Amazingly, the Cambridge to London King’s Cross rail service operated by First Capital Connect (FCC) continues to deteriorate.
I’m a reasonable person and am prepared to accept that I might have to stand on a train if there really are more passengers than the network can handle. This is a signal that more investment is needed. Though, when trains end up running at 160% or more of capacity, as is the case for some commuter services to/from Cambridge, it is clear that the process for upgrading lines, (mentioned in FCC’s Wikipedia entry, with which their PR department must be well-satisfied) is pathetically unfit for purpose.
But it is totally unacceptable for passengers to be inconvenienced because the operator decides to save a few £s by running infrequent services or 4- rather than 8-carriage trains. My better half reports she had to stand on the 20:15 from Cambridge to King’s Cross (KX) Sunday before last (30th November). I suspect this was a 4-carriage service, but the problem is compounded by the fact that on Sundays fast services to KX run only hourly. The only apparent reason for not running half-hourly services is the convenience of the rail staff. If this hypothesis is correct, the answer is simply to find some people who are prepared to do the jobs the public actually requires.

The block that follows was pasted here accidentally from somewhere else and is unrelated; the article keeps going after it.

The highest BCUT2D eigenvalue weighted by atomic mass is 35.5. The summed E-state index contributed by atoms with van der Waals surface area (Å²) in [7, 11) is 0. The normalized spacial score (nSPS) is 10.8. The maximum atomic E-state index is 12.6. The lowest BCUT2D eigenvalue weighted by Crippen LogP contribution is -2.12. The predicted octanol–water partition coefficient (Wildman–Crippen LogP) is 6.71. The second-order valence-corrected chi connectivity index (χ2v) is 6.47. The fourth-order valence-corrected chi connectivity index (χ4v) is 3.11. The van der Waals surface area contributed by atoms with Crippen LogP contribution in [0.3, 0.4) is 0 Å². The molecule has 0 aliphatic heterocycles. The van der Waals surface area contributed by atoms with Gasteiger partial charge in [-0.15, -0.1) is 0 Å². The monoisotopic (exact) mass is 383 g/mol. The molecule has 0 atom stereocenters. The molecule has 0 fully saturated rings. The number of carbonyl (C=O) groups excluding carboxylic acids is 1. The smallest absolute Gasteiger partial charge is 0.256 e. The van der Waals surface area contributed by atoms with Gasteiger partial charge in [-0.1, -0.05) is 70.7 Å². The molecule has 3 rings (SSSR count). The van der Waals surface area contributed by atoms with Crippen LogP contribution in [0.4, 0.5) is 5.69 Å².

There are other times when the half-hourly fast service is not run, such as from KX after 20:15 in the evenings on weekdays and (even worse, because there are no fast trains later on) after 19:45 on Saturdays. This makes some trips to London considerably more tedious. Since the trains (taking 1 hour or even 80 minutes to get to Cambridge) that are run are busy, there would likely be even more demand for a decent service. Likely the operator is leaving money on the table.
Apart from anything else it is confusing to have such an irregular timetable. This Sunday (about which more later), myself and partner intended to meet friends for a quiet Sunday evening beer so turned up at Cambridge Station expecting a 16:45 service to KX. No such luck. We had to wait for the 17:15. It clearly wasn’t just us who are often caught out by the timetabling. There was standing room only in the waiting-room.
Recommendation 1: It should be a condition of the franchise that a regular half-hourly fast service to and from Cambridge is run throughout the operating week.
I was lucky to get the last seat on the 15:45 from KX to Cambridge last Thursday (4th December), which only had 4 carriages. A number of people had to stand the whole way to Cambridge.
It is totally unacceptable that insufficient train capacity provided on a regular basis, totally unnecessarily. We have to take the gloves off with the train operating companies.
Recommendation 2: The franchise terms must include a levy on the operating company (exceeding the profit from running the train) for any service run more than 90% full, excluding those rush-hour services for which network capacity is insufficient.